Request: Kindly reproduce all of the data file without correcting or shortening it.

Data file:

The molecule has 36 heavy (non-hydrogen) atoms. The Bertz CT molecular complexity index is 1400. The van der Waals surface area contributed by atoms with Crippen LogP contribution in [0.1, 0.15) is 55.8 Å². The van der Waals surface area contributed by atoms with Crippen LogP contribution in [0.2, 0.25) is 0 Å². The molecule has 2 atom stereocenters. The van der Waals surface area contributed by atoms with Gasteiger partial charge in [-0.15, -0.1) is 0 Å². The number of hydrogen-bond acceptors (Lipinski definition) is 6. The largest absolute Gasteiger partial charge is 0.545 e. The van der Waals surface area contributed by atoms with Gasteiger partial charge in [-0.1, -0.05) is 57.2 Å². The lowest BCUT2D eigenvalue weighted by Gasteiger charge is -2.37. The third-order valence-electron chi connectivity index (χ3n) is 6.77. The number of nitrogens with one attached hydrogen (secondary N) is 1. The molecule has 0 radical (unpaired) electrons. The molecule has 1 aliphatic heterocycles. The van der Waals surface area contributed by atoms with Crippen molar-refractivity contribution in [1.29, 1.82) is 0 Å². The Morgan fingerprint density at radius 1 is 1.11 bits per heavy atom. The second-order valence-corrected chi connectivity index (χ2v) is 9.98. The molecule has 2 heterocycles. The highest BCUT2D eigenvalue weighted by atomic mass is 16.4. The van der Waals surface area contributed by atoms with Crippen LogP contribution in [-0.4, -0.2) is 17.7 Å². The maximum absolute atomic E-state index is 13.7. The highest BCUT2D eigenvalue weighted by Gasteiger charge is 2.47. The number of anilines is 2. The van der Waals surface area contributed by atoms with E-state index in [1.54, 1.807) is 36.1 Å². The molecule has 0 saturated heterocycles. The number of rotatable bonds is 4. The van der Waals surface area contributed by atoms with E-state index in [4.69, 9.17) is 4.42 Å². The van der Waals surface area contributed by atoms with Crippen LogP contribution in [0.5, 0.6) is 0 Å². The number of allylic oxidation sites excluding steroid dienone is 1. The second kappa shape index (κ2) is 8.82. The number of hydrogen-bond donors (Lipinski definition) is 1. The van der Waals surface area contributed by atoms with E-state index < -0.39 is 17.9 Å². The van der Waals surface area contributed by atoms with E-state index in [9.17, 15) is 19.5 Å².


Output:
The molecule has 36 heavy (non-hydrogen) atoms. The Bertz CT molecular complexity index is 1400. The van der Waals surface area contributed by atoms with Crippen LogP contribution in [0.1, 0.15) is 55.8 Å². The van der Waals surface area contributed by atoms with Crippen LogP contribution in [0.2, 0.25) is 0 Å². The molecule has 2 atom stereocenters. The van der Waals surface area contributed by atoms with Gasteiger partial charge in [-0.15, -0.1) is 0 Å². The number of hydrogen-bond acceptors (Lipinski definition) is 6. The largest absolute Gasteiger partial charge is 0.545 e. The van der Waals surface area contributed by atoms with Gasteiger partial charge in [-0.1, -0.05) is 57.2 Å². The lowest BCUT2D eigenvalue weighted by Gasteiger charge is -2.37. The third-order valence-electron chi connectivity index (χ3n) is 6.77. The number of nitrogens with one attached hydrogen (secondary N) is 1. The molecule has 0 radical (unpaired) electrons. The molecule has 1 aliphatic heterocycles. The van der Waals surface area contributed by atoms with Crippen molar-refractivity contribution in [1.29, 1.82) is 0 Å². The Morgan fingerprint density at radius 1 is 1.11 bits per heavy atom. The second-order valence-corrected chi connectivity index (χ2v) is 9.98. The molecule has 2 heterocycles. The highest BCUT2D eigenvalue weighted by atomic mass is 16.4. The van der Waals surface area contributed by atoms with Crippen LogP contribution in [-0.4, -0.2) is 17.7 Å². The maximum absolute atomic E-state index is 13.7. The highest BCUT2D eigenvalue weighted by Gasteiger charge is 2.47. The number of anilines is 2. The van der Waals surface area contributed by atoms with E-state index in [1.54, 1.807) is 36.1 Å². The molecule has 0 saturated heterocycles. The number of rotatable bonds is 4. The van der Waals surface area contributed by atoms with E-state index in [4.69, 9.17) is 4.42 Å². The van der Waals surface area contributed by atoms with Crippen LogP contribution in [0.5, 0.6) is 0 Å². The number of allylic oxidation sites excluding steroid dienone is 1. The second kappa shape index (κ2) is 8.82. The number of hydrogen-bond donors (Lipinski definition) is 1. The van der Waals surface area contributed by atoms with E-state index < -0.39 is 17.9 Å². The van der Waals surface area contributed by atoms with E-state index in [9.17, 15) is 19.5 Å².